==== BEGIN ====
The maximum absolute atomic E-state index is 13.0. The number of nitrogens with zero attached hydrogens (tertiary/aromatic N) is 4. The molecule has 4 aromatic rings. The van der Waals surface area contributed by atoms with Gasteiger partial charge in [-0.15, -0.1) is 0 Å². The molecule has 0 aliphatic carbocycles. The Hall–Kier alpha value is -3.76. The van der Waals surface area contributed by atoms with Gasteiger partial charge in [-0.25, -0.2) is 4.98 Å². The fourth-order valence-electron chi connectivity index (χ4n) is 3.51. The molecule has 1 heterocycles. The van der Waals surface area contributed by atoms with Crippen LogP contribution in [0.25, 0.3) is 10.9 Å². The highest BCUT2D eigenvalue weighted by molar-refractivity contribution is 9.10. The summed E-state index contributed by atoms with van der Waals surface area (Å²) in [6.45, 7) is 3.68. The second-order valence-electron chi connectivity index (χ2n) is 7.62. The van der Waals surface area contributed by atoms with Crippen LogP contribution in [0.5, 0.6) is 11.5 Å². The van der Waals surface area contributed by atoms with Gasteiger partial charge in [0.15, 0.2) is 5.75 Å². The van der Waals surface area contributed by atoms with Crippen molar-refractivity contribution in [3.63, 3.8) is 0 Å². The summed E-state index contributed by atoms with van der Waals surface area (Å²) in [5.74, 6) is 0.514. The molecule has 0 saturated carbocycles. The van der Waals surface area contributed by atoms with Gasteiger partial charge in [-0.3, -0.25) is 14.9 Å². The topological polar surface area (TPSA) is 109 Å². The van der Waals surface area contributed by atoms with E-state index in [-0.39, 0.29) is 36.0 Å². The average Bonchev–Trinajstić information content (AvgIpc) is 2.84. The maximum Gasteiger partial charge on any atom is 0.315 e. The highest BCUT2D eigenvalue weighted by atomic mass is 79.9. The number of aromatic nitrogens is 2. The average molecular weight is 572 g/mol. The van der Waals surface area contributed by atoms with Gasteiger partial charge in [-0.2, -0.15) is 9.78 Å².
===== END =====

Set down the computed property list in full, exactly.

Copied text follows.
The maximum absolute atomic E-state index is 13.0. The number of nitrogens with zero attached hydrogens (tertiary/aromatic N) is 4. The molecule has 4 aromatic rings. The van der Waals surface area contributed by atoms with Gasteiger partial charge in [-0.15, -0.1) is 0 Å². The molecule has 0 aliphatic carbocycles. The Hall–Kier alpha value is -3.76. The van der Waals surface area contributed by atoms with Gasteiger partial charge in [-0.25, -0.2) is 4.98 Å². The fourth-order valence-electron chi connectivity index (χ4n) is 3.51. The molecule has 1 heterocycles. The van der Waals surface area contributed by atoms with Crippen LogP contribution in [0.25, 0.3) is 10.9 Å². The highest BCUT2D eigenvalue weighted by molar-refractivity contribution is 9.10. The summed E-state index contributed by atoms with van der Waals surface area (Å²) in [6.45, 7) is 3.68. The second-order valence-electron chi connectivity index (χ2n) is 7.62. The van der Waals surface area contributed by atoms with Crippen LogP contribution in [0.5, 0.6) is 11.5 Å². The van der Waals surface area contributed by atoms with Gasteiger partial charge in [0.15, 0.2) is 5.75 Å². The van der Waals surface area contributed by atoms with Crippen molar-refractivity contribution in [3.63, 3.8) is 0 Å². The summed E-state index contributed by atoms with van der Waals surface area (Å²) in [5.74, 6) is 0.514. The molecule has 0 saturated carbocycles. The van der Waals surface area contributed by atoms with Gasteiger partial charge in [-0.3, -0.25) is 14.9 Å². The topological polar surface area (TPSA) is 109 Å². The van der Waals surface area contributed by atoms with E-state index in [-0.39, 0.29) is 36.0 Å². The average Bonchev–Trinajstić information content (AvgIpc) is 2.84. The maximum Gasteiger partial charge on any atom is 0.315 e. The highest BCUT2D eigenvalue weighted by atomic mass is 79.9. The number of aromatic nitrogens is 2. The average molecular weight is 572 g/mol. The van der Waals surface area contributed by atoms with Gasteiger partial charge in [-0.2, -0.15) is 9.78 Å².